From a healthy calf to a performing cow: a case-control study

  • Sandro Cavirani Department of Veterinary Science
  • Clotilde Silvia Cabassi
  • Costanza Spadini
  • Emiliana Schiano
  • Marco Di Pietro
  • Federico Righi
  • Gian Luca Bassi
  • Simone Taddei
Keywords: neonatal enteritis; respiratory disease; productive performances


A dairy herd must be considered an integrated production unit. From newborn calves to milking cows, animal health status is pivotal to get satisfactory economic results.

The neonatal phase of calves is a period of life that needs extra care due to their vulnerability. Diarrhea is considered the main pathology affecting newborn calves. Conversely, respiratory disease is the main cause
of losses after sixty days of life.

The present study aimed at assessing the impact of neonatal diarrhea on growth, milk productivity
and health status in a selected population of dairy cattle. A case-control study involving 300 calves from 5 large dairy herds located in the Po Valley (Italy) was carried out. All animals received lived-modified or inactivated, monovalent or combined vaccines for immunization to Bovine Herpesvirus 1 (BoHV-1), Bovine Viral Diarrhea Virus (BVDV) and Bovine Respiratory Syncytial Virus (BRSV). Particularly, most calves were administered with IBR marker and BRSV vaccines by intranasal route as priming immunization treatment.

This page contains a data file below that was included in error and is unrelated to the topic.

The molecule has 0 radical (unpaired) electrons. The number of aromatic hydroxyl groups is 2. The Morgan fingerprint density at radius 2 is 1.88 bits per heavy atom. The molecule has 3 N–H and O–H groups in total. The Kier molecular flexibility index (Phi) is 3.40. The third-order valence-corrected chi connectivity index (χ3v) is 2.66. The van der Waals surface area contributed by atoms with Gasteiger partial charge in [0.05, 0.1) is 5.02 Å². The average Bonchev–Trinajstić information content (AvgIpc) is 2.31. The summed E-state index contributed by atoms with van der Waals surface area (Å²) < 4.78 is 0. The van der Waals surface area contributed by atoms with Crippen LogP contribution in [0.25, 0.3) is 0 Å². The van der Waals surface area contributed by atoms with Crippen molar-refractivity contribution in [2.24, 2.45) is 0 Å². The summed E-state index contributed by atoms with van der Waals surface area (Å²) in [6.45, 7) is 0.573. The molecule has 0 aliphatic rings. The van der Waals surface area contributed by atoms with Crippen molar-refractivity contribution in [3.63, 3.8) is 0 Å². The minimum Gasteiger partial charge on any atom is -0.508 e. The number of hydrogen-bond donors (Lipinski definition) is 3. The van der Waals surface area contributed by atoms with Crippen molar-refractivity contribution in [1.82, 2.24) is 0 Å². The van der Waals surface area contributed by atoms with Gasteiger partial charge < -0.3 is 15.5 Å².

The enrolled animals were divided in two groups, each consisting of 150 calves. In the group A (cases) were included the animals experiencing severe neonatal diarrhea. Conversely, the group B (controls) included calves showing no clinical signs of neonatal enteritis. The animals were monitored in order to measure the body weight at birth, 6 and 15 months of age and milk production. Moreover, mortality rate and incidence of respiratory disease episodes during life were recorded.
Animals of Group A showed a lower body weight at 6 and 15 months of age and a significant loss of milk production compared to those of the Group B. Moreover, incidence of respiratory disease and relapses were significantly higher in Group A.

Results support the thesis that neonatal enteritis has a negative impact on weight gain during the grow period, milk production and is related to severe respiratory disease onset.